Pin It
Suman Rao
courtesy of Instagram/@suman_rao_official

Miss India Suman Rao pushes for menstrual health to be taught in schools

She’s beauty and she’s grace, kicking patriarchy in the face

Over the weekend, Suman Rao was crowned Miss India 2019. In her first event post-crowning, the beauty queen vowed to make menstrual cycle education and compostable organic feminine products more available to the whole country. In a society where the conversation around women’s health is silent and shameful, the 23-year-old beauty queen’s speech was a bold step forward in the fight to destigmatize menstruation.

“I am so happy that I am starting my first interaction with such an important cause, menstrual hygiene. As we all know, it is still a taboo that needs to be broken,” she said. “It is not something which we need to worry about. We can speak about it as any other ordinary thing.”

In much of Indian culture, men and women are conditioned to think of menstruation as dirty, something to be dealt with in private, and inappropriate if brought up in conversation. Women and girls are shunned from places of worship, as well as encouraged to skip school and refrain from sports while on their period. A shocking 23% of girls end up dropping out of school when they hit puberty due to the lack of support and public shame if they bleed through their clothes.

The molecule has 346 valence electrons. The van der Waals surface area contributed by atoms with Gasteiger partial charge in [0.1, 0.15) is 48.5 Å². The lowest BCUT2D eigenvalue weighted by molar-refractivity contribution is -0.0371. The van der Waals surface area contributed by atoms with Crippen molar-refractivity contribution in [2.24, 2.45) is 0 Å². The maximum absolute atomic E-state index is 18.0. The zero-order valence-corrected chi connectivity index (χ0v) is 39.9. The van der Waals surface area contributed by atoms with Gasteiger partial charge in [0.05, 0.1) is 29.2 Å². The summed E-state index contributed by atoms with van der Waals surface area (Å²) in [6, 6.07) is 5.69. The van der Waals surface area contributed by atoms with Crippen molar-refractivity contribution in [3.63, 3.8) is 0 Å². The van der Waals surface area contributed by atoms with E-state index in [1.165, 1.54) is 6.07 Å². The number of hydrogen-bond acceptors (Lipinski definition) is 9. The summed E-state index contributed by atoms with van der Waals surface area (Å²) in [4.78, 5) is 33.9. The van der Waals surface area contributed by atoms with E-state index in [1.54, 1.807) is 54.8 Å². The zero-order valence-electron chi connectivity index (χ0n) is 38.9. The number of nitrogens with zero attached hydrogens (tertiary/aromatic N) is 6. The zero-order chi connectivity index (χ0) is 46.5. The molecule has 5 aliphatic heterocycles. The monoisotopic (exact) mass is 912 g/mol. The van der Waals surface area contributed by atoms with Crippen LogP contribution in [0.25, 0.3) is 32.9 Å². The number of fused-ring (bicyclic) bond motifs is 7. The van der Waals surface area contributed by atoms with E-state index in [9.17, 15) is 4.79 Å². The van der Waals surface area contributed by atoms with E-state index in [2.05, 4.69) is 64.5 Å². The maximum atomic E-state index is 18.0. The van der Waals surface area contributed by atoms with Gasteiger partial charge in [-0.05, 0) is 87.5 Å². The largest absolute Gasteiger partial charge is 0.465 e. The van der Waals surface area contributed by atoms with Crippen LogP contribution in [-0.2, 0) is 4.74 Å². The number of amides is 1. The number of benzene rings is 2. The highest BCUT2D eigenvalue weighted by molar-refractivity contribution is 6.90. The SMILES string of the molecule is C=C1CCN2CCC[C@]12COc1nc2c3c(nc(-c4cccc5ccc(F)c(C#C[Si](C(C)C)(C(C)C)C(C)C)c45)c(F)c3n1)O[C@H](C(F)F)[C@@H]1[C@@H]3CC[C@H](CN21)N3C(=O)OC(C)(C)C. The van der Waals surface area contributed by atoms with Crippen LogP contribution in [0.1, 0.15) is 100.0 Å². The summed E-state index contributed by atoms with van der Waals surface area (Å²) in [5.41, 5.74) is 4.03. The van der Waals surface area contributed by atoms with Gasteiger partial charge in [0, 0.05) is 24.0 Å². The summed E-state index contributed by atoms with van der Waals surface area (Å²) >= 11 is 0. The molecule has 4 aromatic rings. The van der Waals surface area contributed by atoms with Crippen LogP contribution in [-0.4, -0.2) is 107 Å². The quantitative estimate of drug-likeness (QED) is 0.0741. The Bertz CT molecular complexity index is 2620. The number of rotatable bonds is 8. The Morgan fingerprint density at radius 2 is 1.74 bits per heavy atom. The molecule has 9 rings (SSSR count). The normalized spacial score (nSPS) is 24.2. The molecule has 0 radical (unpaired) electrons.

“I remember in my school days, we had people coming on board in our school and talking about its importance and awareness. So when I got my first period, I was already knowing what to do. And it was a natural thing. So I think that it should be in all the schools so that all young women already know and they don’t get hyper when they get it. It should be normal thing so awareness is important,” Rao continued in her speech.

Many women don’t even know tampons and pads exist, and of those who do, only 30% can afford them. Most resort to using newspapers, dry leaves and cotton rags, all of which are unhygienic and inconvenient to use.  

"If you were to buy a packet of sanitary napkins today, you have to go to a chemist shop or a medical store, which is manned by men -- male shopkeepers, and there are male bystanders, there are male customers -- and there's this one woman there who's announcing that she wants a packet of pads, implying that she has her period. So the male shopkeeper kind of doesn't even look at her straight,” Suhani Jalota told CNN last year. Jaloto is the co-founder of The Myna Mahila Foundation, one of Megan Markle’s charities of choice, which gives access to sanitary pads in the slums of India.

Suman Rao’s initiative on women’s health is of vital importance. In a pageant system built on male-gaze ideology and even subject to a skintone backlash earlier this month, her message could help to catalyse a hopeful new age of Indian female empowerment.